Georgetown and American University students filled the sidewalk opposite the French embassy Thursday afternoon, both protesting and supporting France’s resistance to American foreign policy toward Iraq.

Ten Georgetown College Republicans joined nearly 30 College Republicans from American University, who organized the event. idway through the rally, nearly 15 members of Georgetown Peace Action and College Democrats arrived for a counter-protest, supporting France’s current dissention with a possible U.S.-led coalition to oust Iraqi President Saddam Hussein.

“Welcome to the ground of the embassy that belongs to France because of the United States of America,” Bob Nando, a sophomore at American University and one of the rally’s collaborators, said. “The real unilateralism is the French standing against the U.N. to disarm Iraq. There are nearly 30 countries in the U.N. Security Council ready to go in and take down Saddam. We’re here because they’re [Iraq] going to have to disarm and we can’t have the French and the left in America stopping them.”

Several protestors said they thought France needed to remember the support of America and its allies in World War II.

“The fact that the French do not desire to assist in the U.N. resolution is just a joke. Look at recent history to show what others have done to help France,” Chuck Eldridge (COL ’03), vice president of Georgetown’s chapter of College Republicans, said. “We’re here because the Iraq conflict is something that is going to affect the western world and the United Nations, which signed on to a resolution to disarm Iraq, threatening `serious consequences’ if they didn’t disarm.”

Both camps exchanged slogans and rallied passers-by with posters and flags to cheer (or honk) for their cause. While the anti-French contingent used bullhorns and sang patriotic songs to rally the crowd, the anti-war party used makeshift drums to augment their slogans and cheers.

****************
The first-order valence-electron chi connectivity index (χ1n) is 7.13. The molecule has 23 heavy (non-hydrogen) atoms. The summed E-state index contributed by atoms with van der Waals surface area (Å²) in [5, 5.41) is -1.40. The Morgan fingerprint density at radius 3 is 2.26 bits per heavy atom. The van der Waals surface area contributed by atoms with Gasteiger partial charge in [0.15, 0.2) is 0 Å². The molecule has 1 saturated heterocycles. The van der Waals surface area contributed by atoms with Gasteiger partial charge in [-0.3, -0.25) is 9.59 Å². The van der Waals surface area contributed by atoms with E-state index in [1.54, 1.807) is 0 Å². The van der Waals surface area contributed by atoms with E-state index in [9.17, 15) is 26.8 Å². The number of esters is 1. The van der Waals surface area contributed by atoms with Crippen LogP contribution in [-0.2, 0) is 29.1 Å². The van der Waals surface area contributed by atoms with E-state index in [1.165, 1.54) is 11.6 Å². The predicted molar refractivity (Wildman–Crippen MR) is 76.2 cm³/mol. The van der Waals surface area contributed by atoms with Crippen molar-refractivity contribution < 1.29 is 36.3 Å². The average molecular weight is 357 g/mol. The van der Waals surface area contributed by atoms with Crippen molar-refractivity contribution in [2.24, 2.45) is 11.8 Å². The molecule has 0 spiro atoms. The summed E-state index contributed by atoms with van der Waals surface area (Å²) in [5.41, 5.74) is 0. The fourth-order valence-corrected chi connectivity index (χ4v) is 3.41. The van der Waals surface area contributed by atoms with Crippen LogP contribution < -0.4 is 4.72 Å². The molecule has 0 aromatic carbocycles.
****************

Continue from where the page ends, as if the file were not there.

“What Would Chamberlain Do?,”Appeasement Kills” and “Viva La Iraq,” read posters from the anti-French protestors, while anti-war enthusiasts rallied with slogans “No War in Iraq,” and “Give Peace a Chance,” in both French and English.

“We’re out here because there might be a war soon, and, personally, I don’t think there’s ever a situation that justifies a war,” Conor McHugh, Irish exchange student studying at Georgetown, said. “It seems that these people are protesting the right of France to have its own opinion. France has the right to disagree with the United States. There are major dangers in facing a war unilaterally, and the approach that the U.S. has is if you don’t agree, you are going to get bullied around. You don’t have a right to disagree with the U.S.”

The event, which drew French media attention, began with a short speech by Dr. Laurie Mylroie, an adjunct professor at American University who has published several books on Saddam Hussein and disarmament in Iraq.

“Congratulations to you all for coming out and letting people know what the truth is and letting the French know what schmucks they are. You are all to be heralded as patriotic American citizens for coming out in this cold weather and telling the French like it is and show every American what they’re about,” she said.

Mylroie detailed the threat that Hussein poses to the world. “Saddam Hussein is a threat to the United States, to his neighbors, to his own people and even to the French. As Colin Powell showed at the U.N., just a week ago, Saddam has the most awful weapons you can imagine,” she said. “He has biological agents and it is possible to deliver those deadly agents very simply. They just drop them in a subway system here or a subway system in any city in the United States, or into any mall, drop it into the air and many, many people will die … And if the French don’t understand it, there is something wrong with the material between their ears”

The anti-war protestors, however, maintained that a unilateral strike against Iraq would further damage U.S. stability.

“It’s important for the rest of the world to know that not all of America supports the war and that not all Americans support President Bush’s idea to go to war which has shown us from past experiences that war doesn’t solve anything,” Tania Kaimowitz (SFS ’06) said.

At one point, both groups of protestors chanted slogans that used the events of Sept. 11 to justify their respective positions. “We gave peace a chance, we got 9-11,” screamed the more hawkish crowd, while the doves urged a different message: “Remember 9-11, give peace a chance.”

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